David Hoffman and the Science of Jurisprudence


Emigration to the United States, 1849

1849 - By mid-century Hoffman was seeking any position or opportunity that would allow him to remain in Europe. Initially he sought a foreign mission post but was unable to secure a position despite what he claimed were assurances from the President that he would be considered for one. Eventually Hoffman turned his hand to land speculation, like all his efforts this one was very detailed and was designed to appeal to gentlemen not to the bulk of immigrants who were then making their way to the United States. One aspect of this pamphlet that is particularly revealing about Hoffman is his insistence that "free labour" would eventually displace slavery in the south and that gentlemen inclined to emigrate would help to hasten slavery's demise. In quoting a correspondent who had lived in the area Hoffman wrote that Kentucky was a "flourishing state" with a "very subdued slavery that must soon pass away." (p.5)

It is also interesting that Hoffman, while directing his appeal to "gentleman," warned potential emigrants against bringing familiar class distinctions with them:

It is especially observed that no one should think of settling in the United States who is attached to English social distinctions and who is disinclined toward democratic institutions and their natural consequences. Everyone before making up his mind to join this company should take the trouble to become acquainted with the character of the climate, the condition of the country and the state of the society. (pp. 16-17)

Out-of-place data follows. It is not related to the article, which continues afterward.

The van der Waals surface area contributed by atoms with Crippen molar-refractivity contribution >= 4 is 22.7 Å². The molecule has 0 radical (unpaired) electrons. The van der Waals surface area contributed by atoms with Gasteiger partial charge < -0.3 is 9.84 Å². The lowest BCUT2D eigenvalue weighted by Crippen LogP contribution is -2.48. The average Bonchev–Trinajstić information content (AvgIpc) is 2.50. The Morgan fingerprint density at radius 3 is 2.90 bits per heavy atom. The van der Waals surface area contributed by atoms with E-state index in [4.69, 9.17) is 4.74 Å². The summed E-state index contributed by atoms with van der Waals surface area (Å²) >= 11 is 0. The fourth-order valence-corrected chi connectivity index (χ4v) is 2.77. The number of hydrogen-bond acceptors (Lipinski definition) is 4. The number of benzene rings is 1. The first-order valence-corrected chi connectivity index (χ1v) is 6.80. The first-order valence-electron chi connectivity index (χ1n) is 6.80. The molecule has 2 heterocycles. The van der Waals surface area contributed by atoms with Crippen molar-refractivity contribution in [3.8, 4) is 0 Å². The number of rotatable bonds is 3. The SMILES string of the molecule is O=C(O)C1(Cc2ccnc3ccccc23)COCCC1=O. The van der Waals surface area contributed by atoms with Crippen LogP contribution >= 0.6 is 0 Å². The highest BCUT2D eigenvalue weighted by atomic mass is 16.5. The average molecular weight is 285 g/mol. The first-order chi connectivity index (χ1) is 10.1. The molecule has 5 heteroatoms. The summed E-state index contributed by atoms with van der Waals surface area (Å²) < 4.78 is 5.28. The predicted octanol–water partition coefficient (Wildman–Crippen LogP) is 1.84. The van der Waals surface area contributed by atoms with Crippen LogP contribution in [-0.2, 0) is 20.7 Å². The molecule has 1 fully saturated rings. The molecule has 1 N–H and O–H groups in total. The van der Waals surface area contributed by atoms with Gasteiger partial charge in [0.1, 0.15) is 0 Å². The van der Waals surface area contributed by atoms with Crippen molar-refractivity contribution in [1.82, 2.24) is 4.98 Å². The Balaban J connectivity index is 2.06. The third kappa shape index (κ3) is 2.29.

During this period Hoffman also worked as the British agent representing John Fremont in his efforts to sell California land. A position that he held for only a few months before becoming involved in a public dispute with a number of competitors. The dispute became so heated and so embarrassing to Fremont that Hoffman was eventually removed from his position. Hoffman's brief, unsuccessful career as land agent and developer represented his last career change prior to his death in 1854.

Recommended Resources:

*Wilbur S. Shepperson, Thomas Rawlings and David Hoffman: Promoters of Western Virginia Immigration, 15 West Va. Hist. 311 (1954).